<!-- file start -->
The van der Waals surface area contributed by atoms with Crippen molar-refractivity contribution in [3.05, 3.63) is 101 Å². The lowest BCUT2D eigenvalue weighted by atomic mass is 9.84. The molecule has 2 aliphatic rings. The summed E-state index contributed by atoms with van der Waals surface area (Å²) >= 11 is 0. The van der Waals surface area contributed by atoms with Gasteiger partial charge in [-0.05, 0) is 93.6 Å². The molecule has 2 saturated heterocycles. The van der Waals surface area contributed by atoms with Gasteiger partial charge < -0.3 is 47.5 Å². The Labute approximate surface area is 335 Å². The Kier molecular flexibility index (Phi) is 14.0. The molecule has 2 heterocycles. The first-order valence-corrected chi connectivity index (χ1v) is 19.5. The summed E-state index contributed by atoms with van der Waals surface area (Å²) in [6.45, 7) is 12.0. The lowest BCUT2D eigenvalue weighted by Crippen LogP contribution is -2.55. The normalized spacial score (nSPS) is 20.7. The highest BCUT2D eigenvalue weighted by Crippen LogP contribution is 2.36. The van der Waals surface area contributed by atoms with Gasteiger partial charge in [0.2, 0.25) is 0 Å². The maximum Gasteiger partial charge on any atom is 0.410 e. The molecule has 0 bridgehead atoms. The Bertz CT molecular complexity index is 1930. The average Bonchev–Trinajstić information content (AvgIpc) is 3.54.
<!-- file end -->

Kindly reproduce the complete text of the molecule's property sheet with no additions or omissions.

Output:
The van der Waals surface area contributed by atoms with Crippen molar-refractivity contribution in [3.05, 3.63) is 101 Å². The lowest BCUT2D eigenvalue weighted by atomic mass is 9.84. The molecule has 2 aliphatic rings. The summed E-state index contributed by atoms with van der Waals surface area (Å²) >= 11 is 0. The van der Waals surface area contributed by atoms with Gasteiger partial charge in [-0.05, 0) is 93.6 Å². The molecule has 2 saturated heterocycles. The van der Waals surface area contributed by atoms with Gasteiger partial charge < -0.3 is 47.5 Å². The Labute approximate surface area is 335 Å². The Kier molecular flexibility index (Phi) is 14.0. The molecule has 2 heterocycles. The first-order valence-corrected chi connectivity index (χ1v) is 19.5. The summed E-state index contributed by atoms with van der Waals surface area (Å²) in [6.45, 7) is 12.0. The lowest BCUT2D eigenvalue weighted by Crippen LogP contribution is -2.55. The normalized spacial score (nSPS) is 20.7. The highest BCUT2D eigenvalue weighted by Crippen LogP contribution is 2.36. The van der Waals surface area contributed by atoms with Gasteiger partial charge in [0.2, 0.25) is 0 Å². The maximum Gasteiger partial charge on any atom is 0.410 e. The molecule has 0 bridgehead atoms. The Bertz CT molecular complexity index is 1930. The average Bonchev–Trinajstić information content (AvgIpc) is 3.54.